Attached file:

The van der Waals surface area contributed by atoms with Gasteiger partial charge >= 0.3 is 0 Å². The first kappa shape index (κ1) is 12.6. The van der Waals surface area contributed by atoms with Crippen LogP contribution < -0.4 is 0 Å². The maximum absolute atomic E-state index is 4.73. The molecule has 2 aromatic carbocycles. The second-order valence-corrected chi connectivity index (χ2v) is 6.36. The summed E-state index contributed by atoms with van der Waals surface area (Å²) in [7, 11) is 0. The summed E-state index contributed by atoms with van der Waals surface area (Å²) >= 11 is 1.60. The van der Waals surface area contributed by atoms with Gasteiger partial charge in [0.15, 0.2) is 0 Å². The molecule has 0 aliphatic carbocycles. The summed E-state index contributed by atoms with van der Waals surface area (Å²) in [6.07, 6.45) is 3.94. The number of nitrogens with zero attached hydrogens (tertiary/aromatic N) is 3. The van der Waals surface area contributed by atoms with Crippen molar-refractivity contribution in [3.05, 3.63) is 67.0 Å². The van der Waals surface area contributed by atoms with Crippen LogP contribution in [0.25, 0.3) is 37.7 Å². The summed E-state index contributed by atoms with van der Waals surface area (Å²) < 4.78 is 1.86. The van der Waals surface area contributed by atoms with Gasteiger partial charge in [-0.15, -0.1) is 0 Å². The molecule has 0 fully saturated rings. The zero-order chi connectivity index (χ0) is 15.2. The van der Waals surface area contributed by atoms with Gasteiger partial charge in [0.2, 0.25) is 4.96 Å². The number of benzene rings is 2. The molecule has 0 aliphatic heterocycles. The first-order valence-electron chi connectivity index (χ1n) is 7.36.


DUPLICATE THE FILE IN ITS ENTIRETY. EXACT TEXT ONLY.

The van der Waals surface area contributed by atoms with Gasteiger partial charge >= 0.3 is 0 Å². The first kappa shape index (κ1) is 12.6. The van der Waals surface area contributed by atoms with Crippen LogP contribution < -0.4 is 0 Å². The maximum absolute atomic E-state index is 4.73. The molecule has 2 aromatic carbocycles. The second-order valence-corrected chi connectivity index (χ2v) is 6.36. The summed E-state index contributed by atoms with van der Waals surface area (Å²) in [7, 11) is 0. The summed E-state index contributed by atoms with van der Waals surface area (Å²) >= 11 is 1.60. The van der Waals surface area contributed by atoms with Gasteiger partial charge in [0.15, 0.2) is 0 Å². The molecule has 0 aliphatic carbocycles. The summed E-state index contributed by atoms with van der Waals surface area (Å²) in [6.07, 6.45) is 3.94. The number of nitrogens with zero attached hydrogens (tertiary/aromatic N) is 3. The van der Waals surface area contributed by atoms with Crippen molar-refractivity contribution in [3.05, 3.63) is 67.0 Å². The van der Waals surface area contributed by atoms with Crippen LogP contribution in [0.25, 0.3) is 37.7 Å². The summed E-state index contributed by atoms with van der Waals surface area (Å²) < 4.78 is 1.86. The van der Waals surface area contributed by atoms with Gasteiger partial charge in [-0.15, -0.1) is 0 Å². The molecule has 0 fully saturated rings. The zero-order chi connectivity index (χ0) is 15.2. The van der Waals surface area contributed by atoms with Gasteiger partial charge in [0.2, 0.25) is 4.96 Å². The number of benzene rings is 2. The molecule has 0 aliphatic heterocycles. The first-order valence-electron chi connectivity index (χ1n) is 7.36.